Diversity, equity, and inclusion (DEI) discussions within organizations often focus on traditionally marginalized groups in isolation. For example, there might be policies that promote mentorship opportunities for women or an employee resource group (ERG) for Hispanic employees.

The differences within our sameness

These efforts are important; however, they are arguably overly simplistic. 

Not all women have similar experiences and backgrounds. Nor do all Hispanics. In addition, an employee may be both female and Hispanic, for example, and such an employee would likely have a different lived experience than a white or Black female employee or a Hispanic male.

We say that such individuals live at the intersection of multiple categorizations, and that’s true of all of us. We may be simultaneously Black, female, heterosexual, Jewish, a parent, an athlete, etc. All of these traits or characteristics impact who we are as individuals and are important to our sense of belonging.

Understanding the intersections that help define individual employees is also important when it comes to pay equity, as we’ll discuss in this post.

What is intersectionality?

As noted above, we all exist at the intersection of a variety of characteristics that help to define who we are. In the context of DEI, intersectionality specifically looks at the multiple ways different groups and individuals face discrimination and oppression. 

For example, a Hispanic lesbian may have experienced discrimination throughout her life based on her ethnicity, her gender, and her sexuality. That creates a very different lived experience than, for example, a gay white man may have had.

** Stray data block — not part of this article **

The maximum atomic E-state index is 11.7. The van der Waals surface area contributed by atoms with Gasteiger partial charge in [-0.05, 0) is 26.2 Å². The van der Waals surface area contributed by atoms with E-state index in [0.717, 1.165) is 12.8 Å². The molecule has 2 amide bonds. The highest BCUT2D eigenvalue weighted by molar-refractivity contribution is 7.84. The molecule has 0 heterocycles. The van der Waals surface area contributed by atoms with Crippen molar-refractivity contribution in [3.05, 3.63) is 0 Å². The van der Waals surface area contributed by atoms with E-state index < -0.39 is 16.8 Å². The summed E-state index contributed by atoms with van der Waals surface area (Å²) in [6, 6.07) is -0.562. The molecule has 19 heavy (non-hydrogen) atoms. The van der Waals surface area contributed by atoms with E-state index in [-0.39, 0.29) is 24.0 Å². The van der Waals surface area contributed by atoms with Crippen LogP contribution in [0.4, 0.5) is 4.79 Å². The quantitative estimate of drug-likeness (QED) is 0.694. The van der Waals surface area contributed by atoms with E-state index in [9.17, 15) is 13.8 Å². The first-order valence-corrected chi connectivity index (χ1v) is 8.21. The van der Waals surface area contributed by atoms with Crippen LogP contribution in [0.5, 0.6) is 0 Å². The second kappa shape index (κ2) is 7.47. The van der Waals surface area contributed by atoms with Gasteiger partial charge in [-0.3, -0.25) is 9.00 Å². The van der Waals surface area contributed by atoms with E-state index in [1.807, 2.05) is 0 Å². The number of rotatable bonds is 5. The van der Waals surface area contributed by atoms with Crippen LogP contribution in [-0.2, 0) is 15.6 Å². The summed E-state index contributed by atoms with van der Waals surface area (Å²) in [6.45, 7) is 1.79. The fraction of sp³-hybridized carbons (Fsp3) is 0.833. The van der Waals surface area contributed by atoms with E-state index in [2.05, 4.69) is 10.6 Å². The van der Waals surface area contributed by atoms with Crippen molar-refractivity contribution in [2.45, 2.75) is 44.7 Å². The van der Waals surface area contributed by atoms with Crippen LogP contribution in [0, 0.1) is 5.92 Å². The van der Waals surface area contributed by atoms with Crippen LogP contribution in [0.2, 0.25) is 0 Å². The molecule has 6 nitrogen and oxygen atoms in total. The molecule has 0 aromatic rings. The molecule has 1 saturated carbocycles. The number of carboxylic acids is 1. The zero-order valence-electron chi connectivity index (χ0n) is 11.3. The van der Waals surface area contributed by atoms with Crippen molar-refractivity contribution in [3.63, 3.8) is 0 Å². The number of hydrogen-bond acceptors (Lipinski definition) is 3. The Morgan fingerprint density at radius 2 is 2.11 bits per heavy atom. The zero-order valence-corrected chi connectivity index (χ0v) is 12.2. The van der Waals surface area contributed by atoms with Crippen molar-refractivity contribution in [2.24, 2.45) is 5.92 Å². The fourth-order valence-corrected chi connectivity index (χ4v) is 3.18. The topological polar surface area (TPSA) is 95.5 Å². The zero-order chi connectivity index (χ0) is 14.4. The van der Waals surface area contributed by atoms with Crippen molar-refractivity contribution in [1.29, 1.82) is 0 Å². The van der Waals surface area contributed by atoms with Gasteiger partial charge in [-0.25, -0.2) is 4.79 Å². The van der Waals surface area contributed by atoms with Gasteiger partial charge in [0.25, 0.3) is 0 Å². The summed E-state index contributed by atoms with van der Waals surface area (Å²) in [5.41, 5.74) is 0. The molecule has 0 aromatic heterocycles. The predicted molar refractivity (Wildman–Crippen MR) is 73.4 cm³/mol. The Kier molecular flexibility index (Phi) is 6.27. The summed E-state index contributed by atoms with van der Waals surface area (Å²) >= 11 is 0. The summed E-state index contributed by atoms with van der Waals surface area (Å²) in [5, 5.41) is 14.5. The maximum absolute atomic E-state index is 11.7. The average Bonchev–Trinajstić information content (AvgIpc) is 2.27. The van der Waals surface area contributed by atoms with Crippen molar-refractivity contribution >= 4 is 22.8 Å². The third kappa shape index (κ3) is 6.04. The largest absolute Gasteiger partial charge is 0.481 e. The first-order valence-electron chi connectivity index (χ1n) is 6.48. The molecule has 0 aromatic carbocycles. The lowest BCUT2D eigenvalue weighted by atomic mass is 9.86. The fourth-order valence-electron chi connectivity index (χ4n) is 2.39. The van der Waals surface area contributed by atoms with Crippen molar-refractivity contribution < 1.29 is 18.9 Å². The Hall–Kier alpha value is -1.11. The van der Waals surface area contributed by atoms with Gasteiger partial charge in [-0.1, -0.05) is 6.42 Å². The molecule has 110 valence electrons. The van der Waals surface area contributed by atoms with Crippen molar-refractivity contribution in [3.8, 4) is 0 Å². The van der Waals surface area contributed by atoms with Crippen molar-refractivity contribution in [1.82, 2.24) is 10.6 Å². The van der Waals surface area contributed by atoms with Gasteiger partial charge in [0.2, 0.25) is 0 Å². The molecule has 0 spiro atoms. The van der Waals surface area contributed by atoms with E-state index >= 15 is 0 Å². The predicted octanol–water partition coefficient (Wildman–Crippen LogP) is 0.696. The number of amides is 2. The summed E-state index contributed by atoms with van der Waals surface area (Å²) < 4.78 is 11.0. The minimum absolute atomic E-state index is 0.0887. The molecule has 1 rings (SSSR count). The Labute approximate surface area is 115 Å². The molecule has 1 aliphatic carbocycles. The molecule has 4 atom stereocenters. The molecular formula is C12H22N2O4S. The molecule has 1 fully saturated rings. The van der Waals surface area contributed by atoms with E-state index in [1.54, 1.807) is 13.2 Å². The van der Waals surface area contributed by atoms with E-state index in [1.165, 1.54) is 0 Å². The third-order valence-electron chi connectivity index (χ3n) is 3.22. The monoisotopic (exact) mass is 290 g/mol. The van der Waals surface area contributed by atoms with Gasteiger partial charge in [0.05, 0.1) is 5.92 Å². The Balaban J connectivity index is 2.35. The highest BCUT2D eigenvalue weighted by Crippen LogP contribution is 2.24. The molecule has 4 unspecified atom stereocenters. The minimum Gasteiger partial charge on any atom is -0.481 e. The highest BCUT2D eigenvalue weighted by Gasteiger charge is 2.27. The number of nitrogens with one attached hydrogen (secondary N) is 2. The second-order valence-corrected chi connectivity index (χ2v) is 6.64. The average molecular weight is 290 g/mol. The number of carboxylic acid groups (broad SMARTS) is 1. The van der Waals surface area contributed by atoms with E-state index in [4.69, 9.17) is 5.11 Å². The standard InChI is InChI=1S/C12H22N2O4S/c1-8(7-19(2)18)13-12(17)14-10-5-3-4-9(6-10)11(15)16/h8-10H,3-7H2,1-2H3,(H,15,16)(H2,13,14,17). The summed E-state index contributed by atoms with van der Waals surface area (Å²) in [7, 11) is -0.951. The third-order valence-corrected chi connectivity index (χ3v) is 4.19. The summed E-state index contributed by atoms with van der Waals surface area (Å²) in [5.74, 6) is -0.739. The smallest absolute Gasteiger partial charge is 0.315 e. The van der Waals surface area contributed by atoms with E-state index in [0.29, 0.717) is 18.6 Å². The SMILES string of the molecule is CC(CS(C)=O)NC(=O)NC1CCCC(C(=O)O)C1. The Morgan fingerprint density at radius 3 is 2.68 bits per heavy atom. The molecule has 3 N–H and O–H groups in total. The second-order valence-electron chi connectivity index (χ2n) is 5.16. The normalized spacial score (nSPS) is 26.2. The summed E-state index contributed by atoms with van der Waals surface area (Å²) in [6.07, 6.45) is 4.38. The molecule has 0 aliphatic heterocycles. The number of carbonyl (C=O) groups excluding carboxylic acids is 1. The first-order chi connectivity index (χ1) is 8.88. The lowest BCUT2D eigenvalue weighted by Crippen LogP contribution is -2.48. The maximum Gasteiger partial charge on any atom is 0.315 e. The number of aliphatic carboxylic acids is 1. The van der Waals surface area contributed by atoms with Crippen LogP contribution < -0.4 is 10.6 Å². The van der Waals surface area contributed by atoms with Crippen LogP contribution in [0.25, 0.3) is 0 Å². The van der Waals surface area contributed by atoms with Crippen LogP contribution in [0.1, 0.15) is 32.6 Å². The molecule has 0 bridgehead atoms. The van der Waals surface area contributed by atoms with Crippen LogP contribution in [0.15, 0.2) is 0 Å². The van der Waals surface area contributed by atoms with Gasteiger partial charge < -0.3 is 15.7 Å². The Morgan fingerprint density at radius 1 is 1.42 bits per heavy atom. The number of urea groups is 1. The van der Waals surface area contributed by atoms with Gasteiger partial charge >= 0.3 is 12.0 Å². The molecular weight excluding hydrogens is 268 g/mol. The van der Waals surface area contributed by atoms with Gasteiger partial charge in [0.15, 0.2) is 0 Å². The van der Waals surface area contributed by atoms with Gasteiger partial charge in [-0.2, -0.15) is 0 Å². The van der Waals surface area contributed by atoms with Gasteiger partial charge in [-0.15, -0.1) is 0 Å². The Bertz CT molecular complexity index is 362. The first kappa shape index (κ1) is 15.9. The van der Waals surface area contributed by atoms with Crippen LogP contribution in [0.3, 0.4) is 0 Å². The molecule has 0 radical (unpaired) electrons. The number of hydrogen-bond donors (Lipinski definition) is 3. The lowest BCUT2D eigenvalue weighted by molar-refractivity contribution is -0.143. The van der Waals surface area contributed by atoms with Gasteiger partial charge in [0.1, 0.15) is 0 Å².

Intersectionality is important because it provides a framework within which to better understand the complex ways society treats different groups and individuals and the impacts of that treatment. As the EEOC notes, “pay inequity is not solely an issue of sex discrimination, but an intersectional issue that cuts across race, color, national origin, and other protected classes.”

Different forms of discrimination and identity have varied impacts on individuals.

Why is intersectionality important to understanding pay equity?

Pay equity is important in any organization. It refers to the expectation that similarly situated employees (i.e., with equivalent seniority, experience, skills, and job duties) should receive equal pay.

The business world, and society at large, is well aware that taking an average of compensation across all employees misses important variations among different groups – men being paid more than women, for example. This is why companies and other organizations look at comparisons between pay for different genders, races, and ethnicities.

As Cheryl Pinarchick, an attorney with Fisher Phillips told SHRM: “By ensuring employees are paid equitably, employers can increase efficiency, creativity and productivity by helping to attract the best employees, reduce turnover and increase commitment to the organization.”

Pay equity is more than just a competitive compensation tool too. It is also, “an opportunity to foster innovation, drive employee engagement, minimize turnover, maintain (or improve) brand reputations, and attract investors,” according to a post by the Harvard Business Review.

But just as pay can vary widely among employees as a group, based on individual characteristics, so too can pay vary widely among Hispanic employees and among female employees. Humans are complex. Using a single characteristic to define them and to make pay comparisons fall short.

Intersectionality is important to understanding pay equity because it looks more closely at the multiple factors or demographics that impact compensation, instead of focusing on individual factors in isolation. That process can be, of course, quite complex.